Much as fans of... certain companies like to tear down Hasbro at every turn, they really do a good job with their figures. They deliver figures with lots of detail and playability, and have them better at 3¾" than most companies do at twice that size. Their only problem was distribution: getting the figures into the hands of fans was a real chore, between scalpers who'd buy anything and stores reluctant to be buried under unsellable characters.
Lately, though, they've really turned that around.
The ultimate supercommandos, the ARC (Advanced Recon Commando) troopers are clones who were personally trained by Jango Fett. Only a select number of ARC troopers were bred and trained before Jango's untimely demise at the Battle of Geonosis. Activated shortly after the start of the Clone Wars, ARC troopers are used for only the most dangerous missions in which a substantial amount of independent thought and iniative is required. They are equipped with highly advanced clone trooper armor and formidable heavy weaponry. Whether they are fighting on their own or at the side of the Jedi, the ARC troopers are a symbol of the Republic's military superiority over the droid armies of the Confederacy.
In terms of the original trilogy, I was never really interested in the generic Stormtroopers: I liked the more unique armor of the Sand, Snow and Scout troops. The same holds true for their stylistic ancestors, the Clone Troopers. Still, a colored stripe is not enough of a change for me - I want something a little more involved. That's why I was drawn to the ARC Trooper.
There are two figures of the ARC Trooper available - one in the regular, realistic style that will blend in with all your other Star Wars figures, the other in Genndy Tartakovsky's animated style as seen on the show. They were released quite a bit apart, but they still make for an interesting comparison.
Seeing the two versions next to one another is really something. The ARC Trooper's gear is obviously based on the clones' Mandalorian-inspired armor, but he's much more unique. Like various specialized clone officers, he's got a bit of color setting him apart: in his case, a bluish-gray stripe running down his arms and matching accents on his helmet, which also has a moving viewpiece.
On the Trooper's left forearms is a control pad of some sort,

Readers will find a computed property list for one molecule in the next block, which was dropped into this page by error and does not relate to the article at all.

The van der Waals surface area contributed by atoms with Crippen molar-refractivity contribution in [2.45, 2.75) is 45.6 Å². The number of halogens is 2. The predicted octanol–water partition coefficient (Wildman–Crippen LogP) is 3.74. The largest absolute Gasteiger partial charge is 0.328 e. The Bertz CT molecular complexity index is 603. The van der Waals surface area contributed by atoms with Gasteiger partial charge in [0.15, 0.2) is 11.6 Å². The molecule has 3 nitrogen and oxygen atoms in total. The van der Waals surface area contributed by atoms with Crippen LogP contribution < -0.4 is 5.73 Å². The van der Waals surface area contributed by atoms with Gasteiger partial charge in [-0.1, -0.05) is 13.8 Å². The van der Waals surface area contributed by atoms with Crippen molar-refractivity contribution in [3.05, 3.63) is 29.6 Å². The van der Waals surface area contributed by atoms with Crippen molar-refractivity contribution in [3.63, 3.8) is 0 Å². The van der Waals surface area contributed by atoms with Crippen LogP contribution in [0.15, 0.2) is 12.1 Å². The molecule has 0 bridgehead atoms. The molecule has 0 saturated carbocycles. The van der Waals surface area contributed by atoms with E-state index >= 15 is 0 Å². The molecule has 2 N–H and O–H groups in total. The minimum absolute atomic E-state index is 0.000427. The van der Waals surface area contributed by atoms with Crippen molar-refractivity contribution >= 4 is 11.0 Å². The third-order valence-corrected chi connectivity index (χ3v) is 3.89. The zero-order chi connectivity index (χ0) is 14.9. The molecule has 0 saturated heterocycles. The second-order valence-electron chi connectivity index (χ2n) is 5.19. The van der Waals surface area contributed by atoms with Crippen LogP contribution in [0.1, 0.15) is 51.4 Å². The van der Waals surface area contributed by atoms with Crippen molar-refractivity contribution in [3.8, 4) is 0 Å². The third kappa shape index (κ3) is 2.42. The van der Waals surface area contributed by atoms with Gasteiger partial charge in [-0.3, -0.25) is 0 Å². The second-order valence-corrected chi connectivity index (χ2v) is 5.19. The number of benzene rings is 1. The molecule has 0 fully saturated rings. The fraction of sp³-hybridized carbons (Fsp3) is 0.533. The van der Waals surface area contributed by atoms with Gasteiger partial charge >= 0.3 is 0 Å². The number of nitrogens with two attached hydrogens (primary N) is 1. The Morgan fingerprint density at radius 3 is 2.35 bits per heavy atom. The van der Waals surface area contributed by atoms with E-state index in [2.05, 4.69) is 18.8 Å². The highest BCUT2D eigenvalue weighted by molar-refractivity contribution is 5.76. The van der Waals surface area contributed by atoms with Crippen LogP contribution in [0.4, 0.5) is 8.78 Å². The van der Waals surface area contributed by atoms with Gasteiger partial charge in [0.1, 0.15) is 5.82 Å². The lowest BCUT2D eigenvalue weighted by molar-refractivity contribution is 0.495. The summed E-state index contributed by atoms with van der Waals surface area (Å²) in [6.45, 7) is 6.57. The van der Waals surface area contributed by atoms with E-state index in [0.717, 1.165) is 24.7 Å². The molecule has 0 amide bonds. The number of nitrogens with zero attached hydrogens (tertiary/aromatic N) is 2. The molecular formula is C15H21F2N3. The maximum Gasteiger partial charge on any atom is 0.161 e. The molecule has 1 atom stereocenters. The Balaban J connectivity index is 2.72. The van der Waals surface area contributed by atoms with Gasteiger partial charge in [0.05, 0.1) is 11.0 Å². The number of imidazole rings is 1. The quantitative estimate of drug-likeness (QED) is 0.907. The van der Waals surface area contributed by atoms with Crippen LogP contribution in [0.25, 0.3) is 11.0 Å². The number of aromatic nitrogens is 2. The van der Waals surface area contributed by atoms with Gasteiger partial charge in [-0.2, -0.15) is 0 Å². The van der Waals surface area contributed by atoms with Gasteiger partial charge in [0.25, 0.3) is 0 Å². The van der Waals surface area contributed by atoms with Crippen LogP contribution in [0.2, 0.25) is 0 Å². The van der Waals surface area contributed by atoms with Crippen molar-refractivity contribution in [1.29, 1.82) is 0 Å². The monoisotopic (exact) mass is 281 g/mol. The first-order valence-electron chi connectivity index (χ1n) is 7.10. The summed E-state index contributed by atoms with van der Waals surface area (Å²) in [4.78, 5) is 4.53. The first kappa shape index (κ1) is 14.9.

and he's wearing a Sandtrooper-style grey pauldron on his left shoulder. At his waist is a blue skirt, and he's got a nice big blaster rifle. There's a variant ARC out there, based on a production change, that has red elements instead of blue. All together, the ARC Trooper has a very nice appearance, but that look is the figure's only draw.
To begin with, the sculpt is less than impressive. The ARC is posed with his feet (which are too small in proportion to the rest of his body) splayed outward, giving him a very awkward stance. The skirt helps to hide this, but not entirely. With articulation at the hips, waist, shoulders, elbows and neck, the figure sounds like it's quite poseable; however, the use of peg joints at the elbows severely limits the usefulness of the movement - really, all this "commando" can do is stand around with his gun down at his side. Sure, he looks impressive, but he's not fun to play with.
Obviously, the animated version is not as detailed as his "real" brother - he's got the sleek lines of the cartoon, though on a Clone Trooper, it's almost hard to tell the difference. One of the more noticeable changes is all the extra bits he wears over his armor are solid, molded pieces of the body, rather than removeable.
He may not be able
to take his skirt off, but the animated ARC Trooper has better weaponry: instead of one giant gun, he has two normal blaster rifles, and working holsters for each of them. Yes, working holsters are always cool, but they're even better on a simplified figure like this. You expect things to be toned down, but this is a step up.
The helmet is a bit shorter and wider here, and the crest on the top is taller. Despite that, the "Clone Trooper" look is maintained nicely. The articulation is short, with just a balljointed head, swivel shoulders and a swivel waist, but is that really such a problem? The sculpt is much more dynamic on this figure than the realistic one, and you can get a surprising amount of gestures out of those elbowless arms.
The Clone Wars is the biggest Star Wars non-movie multi-media push since 1996's Shadows of the Empire. The cartoon is great fun (if frustratingly brief) and the toys are decent - the realistic ARC Trooper is at the low end of the spectrum, a figure better left on the shelves, but the animated version deserves your consideration.